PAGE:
Fish oil supplements during the third trimester of pregnancy were linked to higher BMI for offspring in early childhood, Danish researchers found in a randomized trial.
A daily fish oil supplement containing 2.4 g of n-3 long chain polyunsaturated fatty acids (LCPUFA) initiated at week 24 of pregnancy was tied to a higher BMI for the offspring before the age of 6 years compared with children born to mothers who took olive oil supplements (mean z-score difference 0.14, 95% CI 0.04-0.23, P=0.006), reported Hans Bisgaard, MD, of the University of Copenhagen, and colleagues.
However, there was no increased risk of obesity at age 6 years, they wrote in BMJ.
The authors stated that "the lack of an effect of n-3 LCPUFA in the first year of life in our trial could therefore reflect that n-3 LCPUFA supplementation has a general growth stimulating effect, which does not increase the risk of overweight or obesity."
At the age of 6, these offspring also had several significantly higher anthropometric measures:
- Higher BMI z-scores: mean difference 0.19 (95% CI 0.06-0.32, P=0.004)
- Higher weight/height: 3.48 g/cm (95% CI 0.38-6.57 g/cm, P=0.03)
- Larger waist circumference: 0.6 cm or 0.24 in (95% CI 0.0-1.2 cm or 0.0-0.47 in, P=0.04)
The only measures that weren't significantly higher for children exposed to fish oils in utero were height and head circumferences, the authors reported.
Although the number of children with overweight or obesity by age 6 were similar between the fish and olive oil groups, a higher proportion of children exposed to fish oils had a BMI z-score falling in the highest quartile (29% versus 21%, P=0.02). Similarly, a smaller proportion of these children fell in the lowest quartile for BMI z-score (21% versus 30%, P=0.02).
These findings were a bit surprising, the researchers said. "Potential explanations for the discrepancy between our findings and previous studies include differences in the dose and type of n-3 LCPUFA supplied, the timing of the supplementation, the trial design, and the accuracy of measurements," they wrote, adding that their fish oil dosage was higher than the 900 mg or 1.5 g doses used in most of the prior studies.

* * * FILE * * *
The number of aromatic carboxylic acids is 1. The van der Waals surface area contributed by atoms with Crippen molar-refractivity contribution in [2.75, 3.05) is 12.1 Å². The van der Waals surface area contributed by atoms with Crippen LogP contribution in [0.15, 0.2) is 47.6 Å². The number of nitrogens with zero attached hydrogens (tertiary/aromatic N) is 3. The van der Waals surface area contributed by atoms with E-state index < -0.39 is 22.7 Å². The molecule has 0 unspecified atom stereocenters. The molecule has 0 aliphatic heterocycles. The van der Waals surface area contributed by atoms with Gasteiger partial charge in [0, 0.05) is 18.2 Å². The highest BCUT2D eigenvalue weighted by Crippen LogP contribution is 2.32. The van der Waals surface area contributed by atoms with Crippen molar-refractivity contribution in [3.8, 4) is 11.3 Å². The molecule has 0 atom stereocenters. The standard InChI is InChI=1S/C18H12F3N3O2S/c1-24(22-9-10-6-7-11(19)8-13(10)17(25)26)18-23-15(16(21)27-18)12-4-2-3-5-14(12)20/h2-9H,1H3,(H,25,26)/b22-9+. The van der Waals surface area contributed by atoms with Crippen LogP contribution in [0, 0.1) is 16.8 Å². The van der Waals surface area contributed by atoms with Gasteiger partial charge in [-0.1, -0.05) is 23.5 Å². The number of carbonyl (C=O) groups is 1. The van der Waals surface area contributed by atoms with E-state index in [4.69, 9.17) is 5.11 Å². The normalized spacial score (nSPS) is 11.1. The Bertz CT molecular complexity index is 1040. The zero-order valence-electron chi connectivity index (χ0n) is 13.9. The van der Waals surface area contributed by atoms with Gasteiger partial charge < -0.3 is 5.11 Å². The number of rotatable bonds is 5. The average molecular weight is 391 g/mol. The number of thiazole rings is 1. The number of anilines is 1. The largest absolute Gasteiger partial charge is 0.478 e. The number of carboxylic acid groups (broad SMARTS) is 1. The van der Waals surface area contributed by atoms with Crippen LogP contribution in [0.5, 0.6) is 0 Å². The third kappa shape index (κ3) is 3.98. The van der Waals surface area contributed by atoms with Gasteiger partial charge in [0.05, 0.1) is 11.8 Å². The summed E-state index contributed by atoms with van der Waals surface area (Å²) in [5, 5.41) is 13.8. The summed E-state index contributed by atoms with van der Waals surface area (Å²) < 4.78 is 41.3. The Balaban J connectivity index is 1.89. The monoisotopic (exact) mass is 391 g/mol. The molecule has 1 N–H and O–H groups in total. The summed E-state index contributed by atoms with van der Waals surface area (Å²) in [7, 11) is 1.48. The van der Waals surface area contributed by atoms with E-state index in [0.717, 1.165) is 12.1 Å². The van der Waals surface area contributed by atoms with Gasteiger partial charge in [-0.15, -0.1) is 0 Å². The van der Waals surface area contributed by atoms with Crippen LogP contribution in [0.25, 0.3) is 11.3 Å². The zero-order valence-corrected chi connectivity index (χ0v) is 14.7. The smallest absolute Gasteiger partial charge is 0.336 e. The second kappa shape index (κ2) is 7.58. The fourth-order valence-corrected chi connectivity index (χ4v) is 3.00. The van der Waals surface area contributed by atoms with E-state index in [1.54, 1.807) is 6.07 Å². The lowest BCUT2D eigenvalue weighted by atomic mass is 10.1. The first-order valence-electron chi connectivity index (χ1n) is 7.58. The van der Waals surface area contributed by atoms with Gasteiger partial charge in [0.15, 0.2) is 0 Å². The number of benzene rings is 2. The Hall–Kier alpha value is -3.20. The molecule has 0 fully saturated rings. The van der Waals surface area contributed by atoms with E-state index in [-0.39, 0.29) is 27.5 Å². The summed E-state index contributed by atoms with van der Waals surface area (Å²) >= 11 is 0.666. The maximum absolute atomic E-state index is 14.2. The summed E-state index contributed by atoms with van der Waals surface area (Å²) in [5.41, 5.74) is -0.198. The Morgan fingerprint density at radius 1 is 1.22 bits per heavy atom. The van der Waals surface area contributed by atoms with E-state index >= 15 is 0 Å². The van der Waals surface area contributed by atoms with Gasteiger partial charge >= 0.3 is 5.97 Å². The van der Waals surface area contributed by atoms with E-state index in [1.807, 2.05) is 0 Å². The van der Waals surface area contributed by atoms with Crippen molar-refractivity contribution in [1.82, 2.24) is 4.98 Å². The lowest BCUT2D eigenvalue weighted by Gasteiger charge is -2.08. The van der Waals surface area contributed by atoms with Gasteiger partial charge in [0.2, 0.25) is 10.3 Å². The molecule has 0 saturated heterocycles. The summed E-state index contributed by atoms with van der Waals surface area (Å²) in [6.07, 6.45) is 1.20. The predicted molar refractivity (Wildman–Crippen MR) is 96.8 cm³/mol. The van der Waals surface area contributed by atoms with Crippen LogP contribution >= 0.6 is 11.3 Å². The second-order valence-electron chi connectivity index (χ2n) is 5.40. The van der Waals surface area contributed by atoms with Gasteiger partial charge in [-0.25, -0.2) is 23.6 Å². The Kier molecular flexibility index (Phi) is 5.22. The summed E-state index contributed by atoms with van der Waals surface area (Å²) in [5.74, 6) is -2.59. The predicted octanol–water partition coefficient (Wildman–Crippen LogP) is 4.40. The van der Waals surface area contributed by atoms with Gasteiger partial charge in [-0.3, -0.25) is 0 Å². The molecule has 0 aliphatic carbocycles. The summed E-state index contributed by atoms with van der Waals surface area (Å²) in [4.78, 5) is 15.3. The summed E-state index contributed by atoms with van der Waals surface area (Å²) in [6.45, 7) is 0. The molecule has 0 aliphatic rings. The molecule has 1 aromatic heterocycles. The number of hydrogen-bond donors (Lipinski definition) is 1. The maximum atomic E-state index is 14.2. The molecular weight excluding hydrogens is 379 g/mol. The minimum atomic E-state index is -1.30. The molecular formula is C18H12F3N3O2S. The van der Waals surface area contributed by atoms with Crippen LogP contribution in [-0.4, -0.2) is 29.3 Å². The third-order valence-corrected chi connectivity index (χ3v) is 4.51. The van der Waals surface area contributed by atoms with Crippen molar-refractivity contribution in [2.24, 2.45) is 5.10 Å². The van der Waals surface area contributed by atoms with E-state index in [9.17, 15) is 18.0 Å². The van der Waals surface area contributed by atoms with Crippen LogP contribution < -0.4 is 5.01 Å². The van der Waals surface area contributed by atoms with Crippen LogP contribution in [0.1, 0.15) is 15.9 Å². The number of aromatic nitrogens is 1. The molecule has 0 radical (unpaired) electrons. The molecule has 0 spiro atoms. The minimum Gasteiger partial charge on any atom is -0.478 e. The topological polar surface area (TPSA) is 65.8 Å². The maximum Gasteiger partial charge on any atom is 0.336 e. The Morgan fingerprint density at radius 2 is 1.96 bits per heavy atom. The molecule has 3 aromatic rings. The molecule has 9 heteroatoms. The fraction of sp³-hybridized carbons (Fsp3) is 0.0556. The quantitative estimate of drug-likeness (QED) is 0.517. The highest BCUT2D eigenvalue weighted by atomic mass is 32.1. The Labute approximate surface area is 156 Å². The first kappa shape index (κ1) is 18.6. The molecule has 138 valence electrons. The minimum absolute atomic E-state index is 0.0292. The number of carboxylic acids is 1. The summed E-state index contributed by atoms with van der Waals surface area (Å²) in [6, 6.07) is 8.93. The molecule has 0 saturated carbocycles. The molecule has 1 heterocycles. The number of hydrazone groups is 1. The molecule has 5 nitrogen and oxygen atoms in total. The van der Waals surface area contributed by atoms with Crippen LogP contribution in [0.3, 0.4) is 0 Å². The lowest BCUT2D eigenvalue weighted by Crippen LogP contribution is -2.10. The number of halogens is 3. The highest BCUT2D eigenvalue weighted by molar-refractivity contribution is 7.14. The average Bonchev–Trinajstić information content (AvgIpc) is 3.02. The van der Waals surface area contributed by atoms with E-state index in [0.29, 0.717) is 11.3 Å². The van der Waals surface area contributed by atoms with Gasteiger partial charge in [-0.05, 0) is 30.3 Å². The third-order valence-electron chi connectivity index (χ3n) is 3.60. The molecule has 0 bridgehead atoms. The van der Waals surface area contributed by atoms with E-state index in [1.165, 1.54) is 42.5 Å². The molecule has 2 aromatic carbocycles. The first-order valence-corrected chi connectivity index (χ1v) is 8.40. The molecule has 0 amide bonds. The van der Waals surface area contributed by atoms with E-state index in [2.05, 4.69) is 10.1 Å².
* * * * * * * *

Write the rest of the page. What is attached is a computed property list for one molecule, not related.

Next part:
The current double-blind, randomized controlled trial included 736 pregnant women and their offspring who participated in the Copenhagen Prospective Studies on Asthma in Childhood study. Anthropometric measures were obtained a week after birth, and at ages 1, 3, and 6 months, as well as seven additional times until age 6 years. The fish oil supplements contained 55% eicosapentaenoic acid and 37% docosahexaenoic acid, while the olive oil supplements were comprised of 72% n-9 oleic acid and 12% n-6 linoleic acid.
DXA scans were also conducted at ages 3.5 and 6 years, which found children exposed to fish oils had a significantly greater total mass at age 6 compared with children exposed to the olive oil control (42.7 versus 41.8 lbs, adjusted mean difference 0.87 lbs, 95% CI 0.19-1.55 lbs, P=0.01).
Based on these scans, the researchers were able to determine that this difference in total mass seen for these offspring was attributed to a significantly higher amount of both lean mass (280.7 g, 95% CI 98.9-462.4 g, P=0.002) and bone mineral content (10.3 g, 95% CI 2.3-18.1 g, P=0.01).
These kids also had a slightly higher fat mass, although the difference wasn't significant (116.3 g, 95% CI -92.9 to 325.5 g, P=0.28). Finally, lean mass percentage and total body fat were similar between the two groups.
The follow-up to age 6 was a study limitation, but Bisgaard's group said they planned to follow this cohort into adulthood, and continue to assess whether the effects on growth and body composition related to fish oil exposure were maintained.
Source Reference: Bisgaard H, et al "Effect of fish oil supplementation in pregnancy on bone, lean, and fat mass at six years: Randomised clinical trial" BMJ 2018; DOI: 10.1136/bmj.k3312.